In Madison, the Eco-Fruit project, based at the University of Wisconsin-Madison, has both policy and field components that enable Wisconsin fruit growers to reduce pesticide use without sacrificing fruit quality. In the Eco-Fruit project's first two years, growers reduced pesticide risk by 58 percent and increased their reliance on Integrated Pest Management strategies by 13 percent.

Binghamton nonprofit organizations extensively promote healthy and organic eating habits. One volunteer group, Club VEG reaches out to educate the public, health care professionals, and health organizations about the benefits of a plant-based diet.

Renewable Energy Initiative at the University of Illinois at Urbana-Champaign is working to meet the state's renewable portfolio standard which requires that, by 2006, at least 2% of the electricity sold to Illinois customers be generated from renewable resources. The amount of electricity from renewable resources is required to increase at least by 1% annually, reaching at least 8% in 2012 and 16% in 2020.

Thursday, August 7, 2008

The Impossible Task of Cutting Plastic Out of Your Life

Perhaps more companies will soon discover the merits of the Cradle to Cradle design philosophy, and we’ll soon have a wealth of materials that are even better than plastic that don’t harm the earth. And perhaps we can all be a little more conscious about the life cycle of every item we purchase – especially plastic – for our health and for the eart

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Wednesday, August 6, 2008

25 Tips to Make Your Apartment an Eco Friendly Paradise

Renting an apartment should not make you feel exempt from doing your part for the environment and saving yourself some money while you are at it. It may seem like most of the world is talking about “Going Green” but they are talking about their own homes and their cars. What about the apartment dwellers among us?

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Get Schooled

You may be paying up to $10 in extra fees when you purchase a TV or monitor to cover the costs of recycling. If you're already paying to recycle them, are you taking advantage of free disposal options? Find locations to recycle electronics using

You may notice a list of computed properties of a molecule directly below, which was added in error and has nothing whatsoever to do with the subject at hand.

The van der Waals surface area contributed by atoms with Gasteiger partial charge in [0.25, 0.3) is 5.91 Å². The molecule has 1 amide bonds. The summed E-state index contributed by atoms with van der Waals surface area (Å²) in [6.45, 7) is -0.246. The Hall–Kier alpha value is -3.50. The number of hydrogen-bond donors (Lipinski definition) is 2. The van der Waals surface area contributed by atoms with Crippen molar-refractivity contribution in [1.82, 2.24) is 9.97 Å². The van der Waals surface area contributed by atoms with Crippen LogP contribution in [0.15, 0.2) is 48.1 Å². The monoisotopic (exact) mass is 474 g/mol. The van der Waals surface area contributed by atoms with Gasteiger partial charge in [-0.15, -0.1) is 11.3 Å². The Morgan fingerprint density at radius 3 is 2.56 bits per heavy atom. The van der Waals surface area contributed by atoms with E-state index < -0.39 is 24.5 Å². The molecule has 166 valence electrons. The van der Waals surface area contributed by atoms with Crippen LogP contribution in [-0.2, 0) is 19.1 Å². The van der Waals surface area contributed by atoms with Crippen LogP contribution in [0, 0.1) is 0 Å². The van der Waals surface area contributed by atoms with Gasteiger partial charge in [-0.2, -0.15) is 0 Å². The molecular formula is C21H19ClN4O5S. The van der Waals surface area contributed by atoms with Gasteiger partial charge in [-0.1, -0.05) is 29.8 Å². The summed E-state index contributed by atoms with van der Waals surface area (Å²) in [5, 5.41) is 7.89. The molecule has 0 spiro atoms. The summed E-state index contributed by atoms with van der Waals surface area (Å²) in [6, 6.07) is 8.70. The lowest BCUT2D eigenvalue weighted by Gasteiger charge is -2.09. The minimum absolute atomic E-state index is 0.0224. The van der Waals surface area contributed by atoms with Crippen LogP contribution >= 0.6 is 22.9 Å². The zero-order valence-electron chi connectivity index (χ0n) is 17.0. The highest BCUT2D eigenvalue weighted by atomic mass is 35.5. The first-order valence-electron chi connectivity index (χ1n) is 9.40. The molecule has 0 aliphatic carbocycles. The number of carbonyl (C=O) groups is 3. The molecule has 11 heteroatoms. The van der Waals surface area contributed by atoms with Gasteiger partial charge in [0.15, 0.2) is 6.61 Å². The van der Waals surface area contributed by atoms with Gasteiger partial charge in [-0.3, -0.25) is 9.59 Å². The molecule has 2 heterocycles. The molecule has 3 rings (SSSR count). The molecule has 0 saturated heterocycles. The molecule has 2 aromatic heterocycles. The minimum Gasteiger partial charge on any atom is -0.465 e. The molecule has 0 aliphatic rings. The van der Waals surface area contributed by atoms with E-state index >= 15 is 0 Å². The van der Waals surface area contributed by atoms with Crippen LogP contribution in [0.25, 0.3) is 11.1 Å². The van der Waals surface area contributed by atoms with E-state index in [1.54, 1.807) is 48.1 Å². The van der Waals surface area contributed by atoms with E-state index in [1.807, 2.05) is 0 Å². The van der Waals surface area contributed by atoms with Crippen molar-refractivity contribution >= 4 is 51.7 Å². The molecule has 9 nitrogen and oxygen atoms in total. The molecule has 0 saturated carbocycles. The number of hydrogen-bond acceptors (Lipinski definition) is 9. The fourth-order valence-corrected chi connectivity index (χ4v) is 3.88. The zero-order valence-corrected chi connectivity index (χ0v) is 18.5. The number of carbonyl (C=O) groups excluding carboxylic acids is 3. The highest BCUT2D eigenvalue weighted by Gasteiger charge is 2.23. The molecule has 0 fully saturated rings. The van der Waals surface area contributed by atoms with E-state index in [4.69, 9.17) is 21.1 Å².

Get Movin'

Want the ultimate tip on reuse? Keep your library card current and use it for your literary needs. This will cut down on paper use as well as book disposal.
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Composting is an easy way to reduce your waste while producing nutrient rich soil for the garden. Learn more about the tools and materials you need to get started at's Composting page.

Tuesday, August 5, 2008


DAKAR, Senegal - Greenpeace called on the world's electronics companies Tuesday to eliminate hazardous chemicals from their products, saying toxic waste from wealthy nations' gadgets ends up being dumped in poor countries despite laws prohibiting it.

The environmental watchdog made the appeal in a new report on the electronic waste trade, which it said was spreading from Asia to West Africa — particularly Ghana, where discarded TVs and computers that contain toxic materials are being dismantled by children as young as 5.

"Unless companies eliminate all hazardous chemicals from their electronic products and take responsibility for the entire life cycle of their products, this poisonous dumping will continue," said Martin Hojsik, a Greenpeace campaigner. "Electronics companies must not allow their products to end up poisoning the poor around the world."

Many of the old computers, monitors and television sets that end up in Ghana come from the European Union, despite laws there prohibiting the export of such hazardous materials, Greenpeace said. In particular, the report cited shipments from Germany, Switzerland and the Netherlands — as well as Korea.